And while these algorithms can be helpful, they are having unintended real-world implications. Youtube’s algorithm has improved, but it used to promote conspiracy videos. Facebook’s algorithm once prioritized angry emoji reactions, resulting in the spread of misinformation.

TikTok itself has been found to suppress content made by LGBTQ+ and disabled users. Researchers have also found that topics censored in China are underrepresented on TikTok compared to other social media platforms.

Listen up

Bought something you don’t need from an ad? Blame it on the algorithm. Disappointing singles on your dating app? Blame it on the algorithm. But are we right to always blame it?

In the season finale of the Quartz Obsession podcast — The algorithm: Letters of recommendation — Quartz reporter Bruce Gil tells host Gabriela Riccardi about the origins of the algorithms shaping what we do online.

🎧 Listen now on Spotify | Apple | Pandora
👓 Or, read the transcript


“I think the problem with being surrounded by algorithmic recommendations is that it prevents us from being challenged and surprised a lot of the time, like everything is molded to our preferences that we’ve already expressed. The Spotify recommendations follow all the bands and genres that they know you like, that you engage with. We’re herded and shepherded toward experiences that we’re going to find comfortable enough.” — New Yorker writer Kyle Chayka on The Ezra Klein Show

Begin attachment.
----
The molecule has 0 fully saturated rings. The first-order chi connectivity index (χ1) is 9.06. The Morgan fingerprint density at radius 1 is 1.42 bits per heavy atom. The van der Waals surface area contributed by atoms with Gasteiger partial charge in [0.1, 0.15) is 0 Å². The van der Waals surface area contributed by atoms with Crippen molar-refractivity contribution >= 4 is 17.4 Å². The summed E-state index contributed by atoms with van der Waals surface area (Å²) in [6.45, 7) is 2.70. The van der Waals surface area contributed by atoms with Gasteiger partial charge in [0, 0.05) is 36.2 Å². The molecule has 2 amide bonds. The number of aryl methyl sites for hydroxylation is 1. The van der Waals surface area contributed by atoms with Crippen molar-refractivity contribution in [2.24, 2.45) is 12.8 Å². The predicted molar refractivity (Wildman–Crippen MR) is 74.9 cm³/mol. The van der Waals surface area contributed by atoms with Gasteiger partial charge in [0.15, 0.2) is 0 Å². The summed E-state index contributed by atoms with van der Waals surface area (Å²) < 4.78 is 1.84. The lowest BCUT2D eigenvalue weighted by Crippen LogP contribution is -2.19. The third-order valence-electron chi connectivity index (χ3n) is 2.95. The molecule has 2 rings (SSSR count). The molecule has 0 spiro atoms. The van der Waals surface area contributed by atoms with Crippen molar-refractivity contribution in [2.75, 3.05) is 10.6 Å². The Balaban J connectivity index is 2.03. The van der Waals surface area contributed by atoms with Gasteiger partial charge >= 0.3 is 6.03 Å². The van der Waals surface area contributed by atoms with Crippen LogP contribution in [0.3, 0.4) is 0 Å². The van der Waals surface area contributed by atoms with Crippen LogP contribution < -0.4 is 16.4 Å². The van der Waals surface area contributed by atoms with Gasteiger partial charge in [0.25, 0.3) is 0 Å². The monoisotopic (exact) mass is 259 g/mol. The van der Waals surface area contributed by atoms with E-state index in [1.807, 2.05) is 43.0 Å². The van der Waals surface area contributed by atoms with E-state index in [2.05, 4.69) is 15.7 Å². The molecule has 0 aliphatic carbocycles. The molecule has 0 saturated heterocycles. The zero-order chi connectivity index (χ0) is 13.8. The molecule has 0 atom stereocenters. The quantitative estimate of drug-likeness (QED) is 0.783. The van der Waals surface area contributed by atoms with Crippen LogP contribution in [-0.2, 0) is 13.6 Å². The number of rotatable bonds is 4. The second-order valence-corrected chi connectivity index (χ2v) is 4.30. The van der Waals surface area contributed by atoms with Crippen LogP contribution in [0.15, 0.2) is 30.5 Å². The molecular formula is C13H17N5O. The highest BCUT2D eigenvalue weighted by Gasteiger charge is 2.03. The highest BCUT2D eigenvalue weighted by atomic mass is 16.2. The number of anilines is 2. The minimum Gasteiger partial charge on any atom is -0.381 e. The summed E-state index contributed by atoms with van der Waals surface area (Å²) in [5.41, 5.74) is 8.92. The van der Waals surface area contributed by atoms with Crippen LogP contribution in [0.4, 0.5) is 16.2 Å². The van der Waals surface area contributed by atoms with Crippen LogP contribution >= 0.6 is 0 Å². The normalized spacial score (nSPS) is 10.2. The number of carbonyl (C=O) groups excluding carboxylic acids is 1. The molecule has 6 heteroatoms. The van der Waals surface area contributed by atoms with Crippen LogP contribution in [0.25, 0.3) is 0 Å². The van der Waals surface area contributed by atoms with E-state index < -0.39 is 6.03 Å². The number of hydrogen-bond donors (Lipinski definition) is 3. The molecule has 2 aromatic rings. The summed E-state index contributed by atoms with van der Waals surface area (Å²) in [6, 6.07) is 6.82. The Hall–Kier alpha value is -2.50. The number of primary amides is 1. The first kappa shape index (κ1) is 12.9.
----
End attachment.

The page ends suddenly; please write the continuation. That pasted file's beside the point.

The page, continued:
Pop quiz

Which country has the most TikTok users?

A. United States
B. China
C. Indonesia
D. Brazil

Keep scrolling — the answer is at the bottom of this email.

By the digits

600 million: People subscribed to the music streaming service Spotify, which has been increasingly using AI to personalize music recommendations.

70%: Videos watched on YouTube that are driven by the platform’s recommendation algorithm.

100 million: Movie ratings Netflix made publicly available when it launched its Netflix Prize competition in 2006.

80%: TV shows and films watched on Netflix due to algorithmic recommendations.

40%: TikTok users in the U.S. who say that their “For you page” is extremely or very interesting to them.


Which app has the most time-sucking algorithm for you?

  • TikTok — I can’t tear myself away from my feed
  • YouTube — I can lose hours in a video rabbit hole
  • Netflix — I can binge watch all day

Tell us about your experience with TikTok and other recommendation algorithms.

💬 Let’s talk!

In last week’s poll about video game remakes, 45% of you really just want something new instead of the same thing revised! But 21% of you are into reboots, 18% like remasters, and 16% actually do like a good remake.

🐤 X/Tweet this!

🤔 What did you think of today’s email?

💡 What should we obsess over next?

Today’s email was written by Bruce Gil (who has found love through the algorithm) and edited by Morgan Haefner (is curious what algorithm her cheese purchase history would make).

The answer to the quiz is A., the United States. The U.S. has nearly 150 million TikTok users, the most of any country in the world. Indonesia and Brazil have the second and third largest TikTok audiences. TikTok is not available in China, and soon could face a ban in the U.S.